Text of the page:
Some families now have second generation patients coming in. Chris Woodside went to the PCC himself when he was a child, and now brings his baby son to the practice. “I had an exceptional experience when I came there myself as a young person. When my wife and I were blessed to have our first child, we considered it the most significant decision we would make: where to bring our son,” he says. “Ultimately it was that important to go back to the place where we would receive that high level of care.”
The Eismans have a special needs child, and found the pediatrician’s range of specialties to be particularly helpful. “There are so many kids out there that need that specialized doctor,” Beth says. “Most of all, it’s a truly kind and compassionate group of doctors, and staff.”
“Our patients have become a part of our family and we have become a part of their family,” Dr. Peebles says.
“Dr. Peebles met me in the hospital after I was born, and now decades later Dr. Mattey met my son when he was born,” Chris says. “Having gone to the PCC myself growing up, I think I was reassured in a certain way that the care is excellent. They are all such warm, friendly, caring people – now that I’m the parent that feeling is escalated times ten.”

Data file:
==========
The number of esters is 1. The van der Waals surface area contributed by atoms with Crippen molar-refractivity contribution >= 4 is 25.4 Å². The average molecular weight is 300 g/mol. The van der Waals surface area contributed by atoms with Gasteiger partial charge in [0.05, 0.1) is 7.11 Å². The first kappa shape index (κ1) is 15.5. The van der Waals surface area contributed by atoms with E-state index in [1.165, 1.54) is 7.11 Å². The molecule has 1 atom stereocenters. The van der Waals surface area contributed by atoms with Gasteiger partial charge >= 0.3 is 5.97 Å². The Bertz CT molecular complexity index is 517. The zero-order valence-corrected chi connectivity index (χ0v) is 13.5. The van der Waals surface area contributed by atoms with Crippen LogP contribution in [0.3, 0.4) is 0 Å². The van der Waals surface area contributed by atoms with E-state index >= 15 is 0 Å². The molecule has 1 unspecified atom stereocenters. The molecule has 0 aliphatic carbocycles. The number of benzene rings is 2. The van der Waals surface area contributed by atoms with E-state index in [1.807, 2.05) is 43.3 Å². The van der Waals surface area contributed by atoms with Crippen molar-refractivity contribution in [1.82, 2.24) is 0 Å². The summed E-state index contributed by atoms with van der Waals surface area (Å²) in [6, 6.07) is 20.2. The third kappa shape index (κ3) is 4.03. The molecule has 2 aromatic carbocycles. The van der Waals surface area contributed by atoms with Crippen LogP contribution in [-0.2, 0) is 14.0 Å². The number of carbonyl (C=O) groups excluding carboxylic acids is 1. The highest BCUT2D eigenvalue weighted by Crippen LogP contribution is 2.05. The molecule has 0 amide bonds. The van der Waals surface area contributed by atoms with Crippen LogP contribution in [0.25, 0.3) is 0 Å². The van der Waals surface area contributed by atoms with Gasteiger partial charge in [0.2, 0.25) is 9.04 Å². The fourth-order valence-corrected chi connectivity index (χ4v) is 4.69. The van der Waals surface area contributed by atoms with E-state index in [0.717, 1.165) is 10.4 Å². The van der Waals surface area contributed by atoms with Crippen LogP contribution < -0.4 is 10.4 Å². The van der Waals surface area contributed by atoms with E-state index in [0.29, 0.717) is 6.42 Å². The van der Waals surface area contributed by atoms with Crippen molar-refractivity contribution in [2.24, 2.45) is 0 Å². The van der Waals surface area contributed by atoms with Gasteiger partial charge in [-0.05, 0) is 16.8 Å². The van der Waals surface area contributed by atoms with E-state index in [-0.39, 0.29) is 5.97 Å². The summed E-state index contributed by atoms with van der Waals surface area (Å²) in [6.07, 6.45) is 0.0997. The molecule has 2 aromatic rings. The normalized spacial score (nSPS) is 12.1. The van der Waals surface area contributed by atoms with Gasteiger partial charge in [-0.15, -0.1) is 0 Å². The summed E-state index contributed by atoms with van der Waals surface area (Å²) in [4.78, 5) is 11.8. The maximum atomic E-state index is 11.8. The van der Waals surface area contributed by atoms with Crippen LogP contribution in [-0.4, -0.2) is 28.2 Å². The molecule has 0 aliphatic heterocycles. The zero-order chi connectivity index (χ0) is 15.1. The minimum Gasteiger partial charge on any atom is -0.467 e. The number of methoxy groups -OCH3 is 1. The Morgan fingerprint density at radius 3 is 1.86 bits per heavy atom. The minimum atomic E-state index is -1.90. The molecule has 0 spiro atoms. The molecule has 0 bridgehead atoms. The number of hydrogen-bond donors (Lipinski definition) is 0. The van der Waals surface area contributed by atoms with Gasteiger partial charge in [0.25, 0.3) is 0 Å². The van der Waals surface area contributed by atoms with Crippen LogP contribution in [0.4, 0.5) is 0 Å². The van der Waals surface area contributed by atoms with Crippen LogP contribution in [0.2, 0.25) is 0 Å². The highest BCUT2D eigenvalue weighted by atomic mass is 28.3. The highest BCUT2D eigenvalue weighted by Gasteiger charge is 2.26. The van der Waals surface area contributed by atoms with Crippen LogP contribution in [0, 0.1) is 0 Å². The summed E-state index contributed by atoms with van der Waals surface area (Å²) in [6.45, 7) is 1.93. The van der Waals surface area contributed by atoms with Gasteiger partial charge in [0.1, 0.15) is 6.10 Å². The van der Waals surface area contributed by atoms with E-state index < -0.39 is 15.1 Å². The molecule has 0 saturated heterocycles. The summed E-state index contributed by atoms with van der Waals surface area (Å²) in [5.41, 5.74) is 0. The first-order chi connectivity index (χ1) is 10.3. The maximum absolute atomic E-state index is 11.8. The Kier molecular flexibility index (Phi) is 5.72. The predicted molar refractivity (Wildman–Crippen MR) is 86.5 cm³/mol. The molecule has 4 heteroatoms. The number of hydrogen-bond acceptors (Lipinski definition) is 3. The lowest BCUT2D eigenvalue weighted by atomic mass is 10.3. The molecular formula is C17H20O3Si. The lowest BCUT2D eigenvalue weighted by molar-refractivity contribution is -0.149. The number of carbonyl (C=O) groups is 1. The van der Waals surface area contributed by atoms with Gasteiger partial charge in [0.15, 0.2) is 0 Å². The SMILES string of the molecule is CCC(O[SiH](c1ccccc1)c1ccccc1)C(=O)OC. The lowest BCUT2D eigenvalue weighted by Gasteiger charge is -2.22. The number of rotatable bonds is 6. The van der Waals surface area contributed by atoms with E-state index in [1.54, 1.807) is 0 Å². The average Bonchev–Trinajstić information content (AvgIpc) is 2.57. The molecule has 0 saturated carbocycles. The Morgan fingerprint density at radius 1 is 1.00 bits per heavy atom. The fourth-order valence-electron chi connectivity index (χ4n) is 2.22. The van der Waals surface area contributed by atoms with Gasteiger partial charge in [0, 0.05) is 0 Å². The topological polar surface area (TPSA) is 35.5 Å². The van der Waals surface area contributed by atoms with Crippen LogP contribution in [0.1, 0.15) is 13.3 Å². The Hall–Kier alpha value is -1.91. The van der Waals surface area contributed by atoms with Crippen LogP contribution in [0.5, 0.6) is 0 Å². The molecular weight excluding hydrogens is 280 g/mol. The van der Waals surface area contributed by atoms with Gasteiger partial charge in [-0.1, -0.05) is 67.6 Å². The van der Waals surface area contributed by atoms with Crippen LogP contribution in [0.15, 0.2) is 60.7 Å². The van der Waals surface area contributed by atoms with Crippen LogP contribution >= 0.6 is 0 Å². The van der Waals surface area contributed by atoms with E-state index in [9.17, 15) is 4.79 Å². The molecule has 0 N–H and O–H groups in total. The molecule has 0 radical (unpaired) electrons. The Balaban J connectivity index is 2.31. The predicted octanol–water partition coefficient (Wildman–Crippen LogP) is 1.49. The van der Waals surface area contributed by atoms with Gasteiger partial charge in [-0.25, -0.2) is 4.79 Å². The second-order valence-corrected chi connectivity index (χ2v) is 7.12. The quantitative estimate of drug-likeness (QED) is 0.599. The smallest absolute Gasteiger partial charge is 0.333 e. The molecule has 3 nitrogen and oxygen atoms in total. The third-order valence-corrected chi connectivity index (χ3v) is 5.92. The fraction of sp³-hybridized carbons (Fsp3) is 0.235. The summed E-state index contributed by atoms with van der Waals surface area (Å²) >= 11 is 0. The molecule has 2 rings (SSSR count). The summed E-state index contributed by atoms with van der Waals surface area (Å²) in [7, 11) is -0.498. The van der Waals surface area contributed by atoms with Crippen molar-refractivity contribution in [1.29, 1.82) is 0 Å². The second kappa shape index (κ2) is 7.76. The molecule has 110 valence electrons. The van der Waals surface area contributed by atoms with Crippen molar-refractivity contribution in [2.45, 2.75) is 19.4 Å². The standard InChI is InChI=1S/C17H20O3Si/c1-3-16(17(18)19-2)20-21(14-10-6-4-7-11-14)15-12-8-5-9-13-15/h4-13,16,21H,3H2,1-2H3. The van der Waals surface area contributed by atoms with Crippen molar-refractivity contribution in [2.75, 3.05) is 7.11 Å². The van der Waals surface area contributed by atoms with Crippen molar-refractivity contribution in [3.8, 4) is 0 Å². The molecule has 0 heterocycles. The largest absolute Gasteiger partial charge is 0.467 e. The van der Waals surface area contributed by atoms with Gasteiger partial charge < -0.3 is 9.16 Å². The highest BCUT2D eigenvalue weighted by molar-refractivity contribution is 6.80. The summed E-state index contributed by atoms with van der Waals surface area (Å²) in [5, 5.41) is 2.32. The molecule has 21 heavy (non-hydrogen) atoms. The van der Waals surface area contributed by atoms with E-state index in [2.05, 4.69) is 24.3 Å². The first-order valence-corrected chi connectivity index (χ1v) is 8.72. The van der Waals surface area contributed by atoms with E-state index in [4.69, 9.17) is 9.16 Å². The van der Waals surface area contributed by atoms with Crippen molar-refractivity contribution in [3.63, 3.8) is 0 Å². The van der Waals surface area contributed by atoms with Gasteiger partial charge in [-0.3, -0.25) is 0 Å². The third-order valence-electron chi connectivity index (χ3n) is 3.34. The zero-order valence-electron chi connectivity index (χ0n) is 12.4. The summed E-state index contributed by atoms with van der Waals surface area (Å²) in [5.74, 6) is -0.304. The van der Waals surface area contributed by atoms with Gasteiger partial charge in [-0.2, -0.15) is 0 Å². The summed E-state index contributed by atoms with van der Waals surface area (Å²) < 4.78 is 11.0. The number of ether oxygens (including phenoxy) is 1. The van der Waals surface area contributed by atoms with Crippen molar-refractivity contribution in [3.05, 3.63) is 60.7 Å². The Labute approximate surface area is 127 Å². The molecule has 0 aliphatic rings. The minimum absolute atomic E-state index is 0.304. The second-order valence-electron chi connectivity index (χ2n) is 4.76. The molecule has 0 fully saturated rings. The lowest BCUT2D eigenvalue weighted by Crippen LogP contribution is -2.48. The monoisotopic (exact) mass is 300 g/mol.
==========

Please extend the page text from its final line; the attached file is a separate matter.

It’s that connection with patient families that has been the most rewarding experience, Dr. Weiner says. “One little guy dressed up for Halloween as Dr. Weiner, complete with a lab coat, stethoscope and a beard.”
The office itself has barely changed over 30 years, Chris says. “It’s unbelievable how little has changed – the rocking horses in the waiting room, the wall art, everything – it’s as if it’s been frozen in time, in a really good way. It’s a reassuring feeling, like you’re coming home to a warm and protected, safe place for your family.”
The PCC's patients today, however, have changed: they tend to be more well-informed than they were in the past, Dr. Peebles says. They are able to search health issues on the Internet, which he says can be a great information tool. “We encourage our patients to know more, and we as physicians just work to decrease their anxiety, talk through concerns and give them perspective. If you want to help kids, you need to help their parents as well.”
"With more specialists in different areas now, the PCC has only changed for the better," Beth says.
“I really think it’s the finest pediatric care in the entire city,” Chris says. “I would not have gone anywhere else.”